For Immediate Release, July 30, 2021
Julie Teel Simmonds, (619) 990-2999, firstname.lastname@example.org
Endangered Orcas’ West Coast Habitat Receives New Federal Protection
15,910 Square Miles of Critical Habitat Added to Existing Salish Sea Protections
SEATTLE— Responding to legal pressure from the Center for Biological Diversity, the federal government finalized a new rule today expanding critical habitat protection along the West Coast for critically endangered Southern Resident killer whales. The population of Southern Residents stands at just 74 orcas.
The National Marine Fisheries Service designated 15,910 square miles of new critical habitat, expanding current protections in Washington’s Salish Sea south along the coasts of Washington, Oregon and California to Point Sur.
The final rule, which is more protective than the one proposed in September 2019, follows an April 2019 court-ordered agreement achieved after the Center sued the Trump administration in 2018 for failing to issue habitat protections required by the Endangered Species Act.
“These critically endangered orcas are finally getting the federal habitat protections they desperately need,” said Julie Teel Simmonds, an attorney at the Center. “This long-overdue habitat rule will help save these extraordinary animals and their prey from pollution, noise, harassment and habitat degradation. But we have to do more to help this endangered population rebound, including restoring the native salmon runs they need to survive.”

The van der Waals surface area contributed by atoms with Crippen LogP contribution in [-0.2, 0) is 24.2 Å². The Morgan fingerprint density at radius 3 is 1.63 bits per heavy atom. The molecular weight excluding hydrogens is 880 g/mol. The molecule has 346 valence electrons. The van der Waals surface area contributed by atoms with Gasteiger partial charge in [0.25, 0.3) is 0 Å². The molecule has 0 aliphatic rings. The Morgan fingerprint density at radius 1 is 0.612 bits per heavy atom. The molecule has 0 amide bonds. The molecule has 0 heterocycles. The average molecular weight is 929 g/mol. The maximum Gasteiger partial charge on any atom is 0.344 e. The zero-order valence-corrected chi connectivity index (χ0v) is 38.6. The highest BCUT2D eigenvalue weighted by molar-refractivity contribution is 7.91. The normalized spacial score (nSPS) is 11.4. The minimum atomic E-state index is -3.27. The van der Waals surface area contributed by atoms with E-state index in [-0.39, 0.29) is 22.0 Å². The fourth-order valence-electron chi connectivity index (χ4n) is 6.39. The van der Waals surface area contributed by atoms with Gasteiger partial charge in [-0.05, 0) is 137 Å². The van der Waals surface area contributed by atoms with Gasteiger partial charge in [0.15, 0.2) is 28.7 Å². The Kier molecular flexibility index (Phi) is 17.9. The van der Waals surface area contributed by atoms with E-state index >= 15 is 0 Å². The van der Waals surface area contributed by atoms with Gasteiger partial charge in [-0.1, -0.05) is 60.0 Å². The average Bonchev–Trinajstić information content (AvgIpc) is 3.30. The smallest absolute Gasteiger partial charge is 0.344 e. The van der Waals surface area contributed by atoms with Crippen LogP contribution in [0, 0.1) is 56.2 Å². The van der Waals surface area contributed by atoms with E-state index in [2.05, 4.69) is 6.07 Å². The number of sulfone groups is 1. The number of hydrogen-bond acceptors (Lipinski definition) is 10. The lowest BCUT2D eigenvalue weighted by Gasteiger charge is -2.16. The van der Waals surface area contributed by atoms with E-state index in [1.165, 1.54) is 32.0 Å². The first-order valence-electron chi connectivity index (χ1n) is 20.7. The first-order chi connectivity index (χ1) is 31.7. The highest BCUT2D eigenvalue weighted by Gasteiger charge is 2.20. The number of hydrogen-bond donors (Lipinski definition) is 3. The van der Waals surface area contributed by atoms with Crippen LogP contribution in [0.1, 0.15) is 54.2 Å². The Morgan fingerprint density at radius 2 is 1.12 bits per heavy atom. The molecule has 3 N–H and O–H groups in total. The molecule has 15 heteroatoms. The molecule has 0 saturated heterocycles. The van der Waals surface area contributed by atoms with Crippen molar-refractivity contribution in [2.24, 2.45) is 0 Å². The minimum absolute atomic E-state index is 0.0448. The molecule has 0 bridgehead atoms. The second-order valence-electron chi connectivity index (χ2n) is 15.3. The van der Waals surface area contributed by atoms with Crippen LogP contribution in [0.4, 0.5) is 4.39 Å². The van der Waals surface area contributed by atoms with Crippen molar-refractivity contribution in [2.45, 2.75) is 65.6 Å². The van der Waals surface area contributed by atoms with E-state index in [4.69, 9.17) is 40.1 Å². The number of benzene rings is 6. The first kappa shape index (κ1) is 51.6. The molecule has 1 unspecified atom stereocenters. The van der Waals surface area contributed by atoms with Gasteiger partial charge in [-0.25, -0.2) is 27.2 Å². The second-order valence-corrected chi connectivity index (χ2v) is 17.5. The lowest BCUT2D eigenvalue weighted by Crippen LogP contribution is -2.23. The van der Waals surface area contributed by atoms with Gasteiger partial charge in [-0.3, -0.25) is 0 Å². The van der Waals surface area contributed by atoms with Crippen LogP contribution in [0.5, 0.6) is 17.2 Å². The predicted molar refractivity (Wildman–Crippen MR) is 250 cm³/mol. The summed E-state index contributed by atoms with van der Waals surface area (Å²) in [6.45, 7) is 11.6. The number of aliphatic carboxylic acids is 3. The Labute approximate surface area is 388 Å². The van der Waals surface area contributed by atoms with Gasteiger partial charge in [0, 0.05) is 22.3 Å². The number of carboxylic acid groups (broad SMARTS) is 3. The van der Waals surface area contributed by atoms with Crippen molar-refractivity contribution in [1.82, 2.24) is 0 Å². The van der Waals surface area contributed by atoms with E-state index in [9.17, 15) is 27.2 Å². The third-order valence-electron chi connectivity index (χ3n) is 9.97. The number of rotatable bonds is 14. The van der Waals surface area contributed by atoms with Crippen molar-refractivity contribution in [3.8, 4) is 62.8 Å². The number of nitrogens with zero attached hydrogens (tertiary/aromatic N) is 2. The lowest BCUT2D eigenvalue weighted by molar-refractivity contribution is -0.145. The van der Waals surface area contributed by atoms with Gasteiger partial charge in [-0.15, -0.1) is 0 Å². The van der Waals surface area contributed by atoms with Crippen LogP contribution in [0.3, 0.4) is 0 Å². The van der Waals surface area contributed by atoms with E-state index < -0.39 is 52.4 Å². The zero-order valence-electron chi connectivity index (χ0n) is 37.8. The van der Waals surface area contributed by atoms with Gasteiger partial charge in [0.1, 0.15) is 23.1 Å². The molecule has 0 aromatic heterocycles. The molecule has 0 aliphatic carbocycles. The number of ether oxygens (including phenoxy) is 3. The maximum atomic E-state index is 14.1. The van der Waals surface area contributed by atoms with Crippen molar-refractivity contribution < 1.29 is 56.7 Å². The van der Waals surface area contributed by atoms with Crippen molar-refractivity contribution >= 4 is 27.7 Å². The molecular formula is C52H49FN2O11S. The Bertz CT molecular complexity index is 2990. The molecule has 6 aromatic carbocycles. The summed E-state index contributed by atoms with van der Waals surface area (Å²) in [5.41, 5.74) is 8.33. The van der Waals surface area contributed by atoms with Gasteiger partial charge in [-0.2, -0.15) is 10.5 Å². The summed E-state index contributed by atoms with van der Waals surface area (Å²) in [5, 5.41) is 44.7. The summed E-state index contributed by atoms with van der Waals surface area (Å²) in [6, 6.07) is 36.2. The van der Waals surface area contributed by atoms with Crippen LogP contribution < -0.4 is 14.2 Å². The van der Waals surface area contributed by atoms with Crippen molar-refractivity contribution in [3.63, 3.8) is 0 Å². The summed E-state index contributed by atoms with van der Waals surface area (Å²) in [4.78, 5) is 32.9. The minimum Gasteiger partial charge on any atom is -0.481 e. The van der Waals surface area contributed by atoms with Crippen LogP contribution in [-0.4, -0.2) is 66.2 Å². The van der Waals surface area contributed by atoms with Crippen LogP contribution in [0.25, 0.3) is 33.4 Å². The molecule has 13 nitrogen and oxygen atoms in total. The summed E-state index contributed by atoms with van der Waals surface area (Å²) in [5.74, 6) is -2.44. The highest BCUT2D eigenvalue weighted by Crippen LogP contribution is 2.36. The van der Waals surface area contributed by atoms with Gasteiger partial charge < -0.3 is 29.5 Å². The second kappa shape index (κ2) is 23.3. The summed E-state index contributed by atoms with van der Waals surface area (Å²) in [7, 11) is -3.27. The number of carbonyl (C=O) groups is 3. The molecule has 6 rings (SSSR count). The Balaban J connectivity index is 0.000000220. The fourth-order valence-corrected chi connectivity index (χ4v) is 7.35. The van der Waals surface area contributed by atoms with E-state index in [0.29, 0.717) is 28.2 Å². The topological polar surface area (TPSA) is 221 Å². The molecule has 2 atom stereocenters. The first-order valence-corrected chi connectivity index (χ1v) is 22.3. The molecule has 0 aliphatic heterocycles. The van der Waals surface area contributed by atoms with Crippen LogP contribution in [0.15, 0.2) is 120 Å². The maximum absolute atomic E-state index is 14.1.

The expanded critical habitat covers important foraging areas, river mouths and migratory pathways along the Pacific Coast from the Canadian border to Big Sur, California. Added to the current habitat protections in Washington’s inland waters, the total designation encompasses more than 18,000 square miles of marine habitat.
While these orcas spend much of the summer in the Puget Sound and Salish Sea (areas protected as critical habitat in 2006), they travel extensively along the West Coast during the winter and early spring, congregating near coastal rivers to rest and feed on migrating salmon.
The Center petitioned in 2014 to better protect areas off the coasts of Washington, Oregon and California. The Endangered Species Act prohibits federal agencies from authorizing activities that will destroy or harm a listed species' critical habitat. Animals with federally protected critical habitat are more than twice as likely to be recovering as species without it, a Center study found.
The Center has other pending lawsuits against the federal government to protect Southern Resident killer whales. A lawsuit filed in 2019 seeks an updated analysis of how Pacific salmon fishing is harming the orcas and management measures to reduce that harm, and one filed in 2021 seeks an analysis of noise pollution, contaminants and disturbance in the orcas’ Salish Sea habitat from dredging Seattle Harbor to allow larger container ships.
The Center for Biological Diversity is a national, nonprofit conservation organization with more than 1.7 million members and online activists dedicated to the protection of endangered species and wild places.